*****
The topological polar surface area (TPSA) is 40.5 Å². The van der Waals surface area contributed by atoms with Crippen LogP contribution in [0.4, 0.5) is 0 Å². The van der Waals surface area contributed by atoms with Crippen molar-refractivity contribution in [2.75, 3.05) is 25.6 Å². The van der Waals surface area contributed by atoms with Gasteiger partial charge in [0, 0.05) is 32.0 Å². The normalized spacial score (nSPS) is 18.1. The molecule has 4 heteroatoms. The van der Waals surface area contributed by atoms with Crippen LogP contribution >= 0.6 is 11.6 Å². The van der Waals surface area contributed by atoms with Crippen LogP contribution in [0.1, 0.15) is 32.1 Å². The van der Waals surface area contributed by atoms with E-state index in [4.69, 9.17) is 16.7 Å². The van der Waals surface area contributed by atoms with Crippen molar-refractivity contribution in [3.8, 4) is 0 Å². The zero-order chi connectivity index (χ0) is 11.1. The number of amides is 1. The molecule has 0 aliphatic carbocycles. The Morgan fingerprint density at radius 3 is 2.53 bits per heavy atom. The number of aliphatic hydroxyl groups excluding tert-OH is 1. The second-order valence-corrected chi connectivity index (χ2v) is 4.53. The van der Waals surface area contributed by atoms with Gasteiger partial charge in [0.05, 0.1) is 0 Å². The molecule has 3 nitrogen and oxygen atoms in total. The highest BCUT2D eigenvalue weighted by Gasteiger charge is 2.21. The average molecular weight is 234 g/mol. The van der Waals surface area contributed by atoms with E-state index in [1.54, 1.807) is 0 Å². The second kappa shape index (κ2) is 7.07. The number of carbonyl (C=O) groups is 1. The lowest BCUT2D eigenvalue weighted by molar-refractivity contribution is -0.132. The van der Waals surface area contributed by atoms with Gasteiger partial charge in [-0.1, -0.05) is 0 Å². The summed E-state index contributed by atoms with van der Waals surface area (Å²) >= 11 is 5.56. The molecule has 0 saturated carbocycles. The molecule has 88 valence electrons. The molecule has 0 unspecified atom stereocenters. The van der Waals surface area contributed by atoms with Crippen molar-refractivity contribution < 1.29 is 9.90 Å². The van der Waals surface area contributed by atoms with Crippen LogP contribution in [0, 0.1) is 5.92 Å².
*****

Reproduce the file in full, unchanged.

The topological polar surface area (TPSA) is 40.5 Å². The van der Waals surface area contributed by atoms with Crippen LogP contribution in [0.4, 0.5) is 0 Å². The van der Waals surface area contributed by atoms with Crippen molar-refractivity contribution in [2.75, 3.05) is 25.6 Å². The van der Waals surface area contributed by atoms with Gasteiger partial charge in [0, 0.05) is 32.0 Å². The normalized spacial score (nSPS) is 18.1. The molecule has 4 heteroatoms. The van der Waals surface area contributed by atoms with Crippen LogP contribution >= 0.6 is 11.6 Å². The van der Waals surface area contributed by atoms with Crippen LogP contribution in [0.1, 0.15) is 32.1 Å². The van der Waals surface area contributed by atoms with E-state index in [4.69, 9.17) is 16.7 Å². The van der Waals surface area contributed by atoms with Crippen molar-refractivity contribution in [3.8, 4) is 0 Å². The zero-order chi connectivity index (χ0) is 11.1. The number of amides is 1. The molecule has 0 aliphatic carbocycles. The Morgan fingerprint density at radius 3 is 2.53 bits per heavy atom. The number of aliphatic hydroxyl groups excluding tert-OH is 1. The second-order valence-corrected chi connectivity index (χ2v) is 4.53. The van der Waals surface area contributed by atoms with Gasteiger partial charge in [0.05, 0.1) is 0 Å². The molecule has 3 nitrogen and oxygen atoms in total. The highest BCUT2D eigenvalue weighted by Gasteiger charge is 2.21. The average molecular weight is 234 g/mol. The van der Waals surface area contributed by atoms with E-state index in [1.54, 1.807) is 0 Å². The second kappa shape index (κ2) is 7.07. The number of carbonyl (C=O) groups is 1. The lowest BCUT2D eigenvalue weighted by molar-refractivity contribution is -0.132. The van der Waals surface area contributed by atoms with Gasteiger partial charge in [-0.1, -0.05) is 0 Å². The summed E-state index contributed by atoms with van der Waals surface area (Å²) >= 11 is 5.56. The molecule has 0 saturated carbocycles. The molecule has 88 valence electrons. The molecule has 0 unspecified atom stereocenters. The van der Waals surface area contributed by atoms with Crippen molar-refractivity contribution < 1.29 is 9.90 Å². The van der Waals surface area contributed by atoms with Crippen LogP contribution in [0, 0.1) is 5.92 Å².